Journal Article
Observational Study
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Comparison of clinical outcomes in critically ill COVID-19 patients on mechanical ventilation with nosocomial pneumonia between Alpha and Omicron variants.

BACKGROUND: Severe acute respiratory syndrome coronavirus 2 (SARS-CoV-2) causes coronavirus disease 2019 (COVID-19), a pandemic that has resulted in millions of deaths worldwide. Critically ill COVID-19 patients who require intubation and develop nosocomial pneumonia, commonly caused by gram-negative bacilli, have a higher mortality rate than those without nosocomial pneumonia.

OBJECTIVES: The aim of this study is to compare the clinical characteristics and outcomes and associated risk factors of Alpha and Omicron SARS-CoV-2 variants in critically ill patients on mechanical ventilation (MV) with nosocomial pneumonia.

DESIGN: This is a retrospective single-center cohort study.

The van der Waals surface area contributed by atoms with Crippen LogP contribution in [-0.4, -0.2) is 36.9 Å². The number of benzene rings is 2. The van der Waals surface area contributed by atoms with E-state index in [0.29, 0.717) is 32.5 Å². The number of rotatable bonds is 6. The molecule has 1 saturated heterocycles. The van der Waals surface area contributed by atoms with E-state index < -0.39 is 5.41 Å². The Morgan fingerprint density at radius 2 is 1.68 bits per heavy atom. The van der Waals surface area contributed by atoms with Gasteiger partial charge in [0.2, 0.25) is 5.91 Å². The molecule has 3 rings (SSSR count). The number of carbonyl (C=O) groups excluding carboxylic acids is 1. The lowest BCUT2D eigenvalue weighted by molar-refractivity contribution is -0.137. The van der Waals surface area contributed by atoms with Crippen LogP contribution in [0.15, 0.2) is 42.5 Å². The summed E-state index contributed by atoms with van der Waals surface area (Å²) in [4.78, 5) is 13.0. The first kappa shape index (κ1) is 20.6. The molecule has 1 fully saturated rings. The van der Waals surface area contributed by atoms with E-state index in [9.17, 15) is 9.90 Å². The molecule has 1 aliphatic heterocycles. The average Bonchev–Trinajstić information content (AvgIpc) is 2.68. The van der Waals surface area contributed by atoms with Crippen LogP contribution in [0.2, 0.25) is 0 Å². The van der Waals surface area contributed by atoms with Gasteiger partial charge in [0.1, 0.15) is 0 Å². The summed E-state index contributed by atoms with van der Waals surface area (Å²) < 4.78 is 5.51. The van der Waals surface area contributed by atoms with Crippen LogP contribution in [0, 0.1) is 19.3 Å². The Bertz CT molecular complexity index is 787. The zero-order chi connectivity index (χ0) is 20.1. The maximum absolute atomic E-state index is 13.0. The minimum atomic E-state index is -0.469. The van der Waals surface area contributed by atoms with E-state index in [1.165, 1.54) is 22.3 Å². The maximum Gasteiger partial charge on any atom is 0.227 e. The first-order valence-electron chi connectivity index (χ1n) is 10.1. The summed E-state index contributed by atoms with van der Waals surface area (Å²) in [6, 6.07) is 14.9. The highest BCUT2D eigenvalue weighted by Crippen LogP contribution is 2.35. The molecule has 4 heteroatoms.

METHODS: This observational study was conducted at Taipei Veterans General Hospital, Taiwan from May 2021 to September 2022. Critically ill patients who had confirmed SARS-CoV-2 infection and intubated on a MV with bacterial pneumonia were enrolled. Demographic data, laboratory results, and treatment information were collected and analyzed. In addition, clinical outcomes among different SARS-CoV-2 variants were examined.

RESULTS: This study included 94 critically ill COVID-19 patients who required intubation and intensive care unit (ICU) admission. The Alpha group had a longer duration of SARS-CoV-2 viral shedding, MV days, and ICU stay, while the Omicron group had older age, more comorbidities, higher APACHE II scores, and higher in-hospital mortality (47.0% versus 25.0%, p  = 0.047). However, independent risk factors for in-hospital mortality included malignancy, lower serum albumin levels, and lack of Remdesivir treatment, except for the SARS-CoV-2 variant.

CONCLUSION: Our study discovered a higher in-hospital mortality rate in severe COVID-19 patients with MV and secondary pneumonia infected with the Omicron variant compared to the Alpha variant; however, real independent risk factors for in-hospital mortality are malignancy, lower serum albumin level, and lack of Remdesivir treatment.

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